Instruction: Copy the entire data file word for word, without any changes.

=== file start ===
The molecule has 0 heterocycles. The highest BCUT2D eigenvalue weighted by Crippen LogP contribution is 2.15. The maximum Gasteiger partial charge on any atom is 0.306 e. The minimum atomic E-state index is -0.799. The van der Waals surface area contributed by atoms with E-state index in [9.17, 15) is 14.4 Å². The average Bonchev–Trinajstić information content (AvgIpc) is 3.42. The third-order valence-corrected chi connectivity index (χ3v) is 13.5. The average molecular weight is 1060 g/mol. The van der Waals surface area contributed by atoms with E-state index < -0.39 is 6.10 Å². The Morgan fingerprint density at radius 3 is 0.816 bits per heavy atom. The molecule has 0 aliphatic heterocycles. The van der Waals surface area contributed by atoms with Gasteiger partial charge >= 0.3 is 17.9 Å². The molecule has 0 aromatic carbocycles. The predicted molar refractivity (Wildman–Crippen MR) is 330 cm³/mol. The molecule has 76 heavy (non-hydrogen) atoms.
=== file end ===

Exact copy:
The molecule has 0 heterocycles. The highest BCUT2D eigenvalue weighted by Crippen LogP contribution is 2.15. The maximum Gasteiger partial charge on any atom is 0.306 e. The minimum atomic E-state index is -0.799. The van der Waals surface area contributed by atoms with E-state index in [9.17, 15) is 14.4 Å². The average Bonchev–Trinajstić information content (AvgIpc) is 3.42. The third-order valence-corrected chi connectivity index (χ3v) is 13.5. The average molecular weight is 1060 g/mol. The van der Waals surface area contributed by atoms with E-state index < -0.39 is 6.10 Å². The Morgan fingerprint density at radius 3 is 0.816 bits per heavy atom. The molecule has 0 aliphatic heterocycles. The van der Waals surface area contributed by atoms with Gasteiger partial charge >= 0.3 is 17.9 Å². The molecule has 0 aromatic carbocycles. The predicted molar refractivity (Wildman–Crippen MR) is 330 cm³/mol. The molecule has 76 heavy (non-hydrogen) atoms.